Perceptions of leadership: a study of rural high school youths' view of leadership
An array of leadership programs and curricula characterize th4e concept of leadership through a variety of definitions. This study is an attempt to describe leadership from the viewpoint of rural high school students. Current curricula available for youth leadership development are based on leadership models that mirror skills and behaviors addressed in literature aimed at an adult audience. Students' definitions may reflect an adolescent stage of development and reveal a rural sense of place. This qualitative study looks at twelve high school students from three varied rural and small schools in west Texas who participated in the Rural Youth Leadership Academy (RYLA) throughout one school year. This case, one instance of leadership exploration and development, was a yearlong endeavor within leadership seminars, but is treated as one occurrence. Data was collected as an observer-as-participant. Student data from applications, journals, activities, and interviews are analyzed along with the curriculum presented to students during RYLA and this researcher's thoughts before, during, and after the experience.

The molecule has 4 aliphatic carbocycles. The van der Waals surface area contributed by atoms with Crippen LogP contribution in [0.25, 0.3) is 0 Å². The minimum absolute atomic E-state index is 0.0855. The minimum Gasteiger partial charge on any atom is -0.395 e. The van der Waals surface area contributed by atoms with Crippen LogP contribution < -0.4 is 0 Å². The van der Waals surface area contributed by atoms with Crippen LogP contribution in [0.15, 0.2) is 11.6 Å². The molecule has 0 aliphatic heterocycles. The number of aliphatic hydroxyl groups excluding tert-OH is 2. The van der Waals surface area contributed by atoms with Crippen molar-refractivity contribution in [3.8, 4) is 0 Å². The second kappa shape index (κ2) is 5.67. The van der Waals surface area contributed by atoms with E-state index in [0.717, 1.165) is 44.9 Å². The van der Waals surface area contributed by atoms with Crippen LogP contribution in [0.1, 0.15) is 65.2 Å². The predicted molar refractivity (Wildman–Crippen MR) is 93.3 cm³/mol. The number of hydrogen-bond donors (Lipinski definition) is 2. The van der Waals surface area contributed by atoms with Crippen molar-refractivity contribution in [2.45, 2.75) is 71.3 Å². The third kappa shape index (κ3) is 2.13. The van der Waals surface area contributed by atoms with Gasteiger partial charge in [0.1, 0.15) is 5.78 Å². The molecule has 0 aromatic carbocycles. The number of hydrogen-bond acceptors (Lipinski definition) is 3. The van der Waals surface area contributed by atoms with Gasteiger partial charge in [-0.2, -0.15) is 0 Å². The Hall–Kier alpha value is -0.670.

Insights were gained into how rural youth perceive leadership and the ways in which their rural sense of place may impact their perceptions. Implications for those who design leadership curricula are explored through the findings.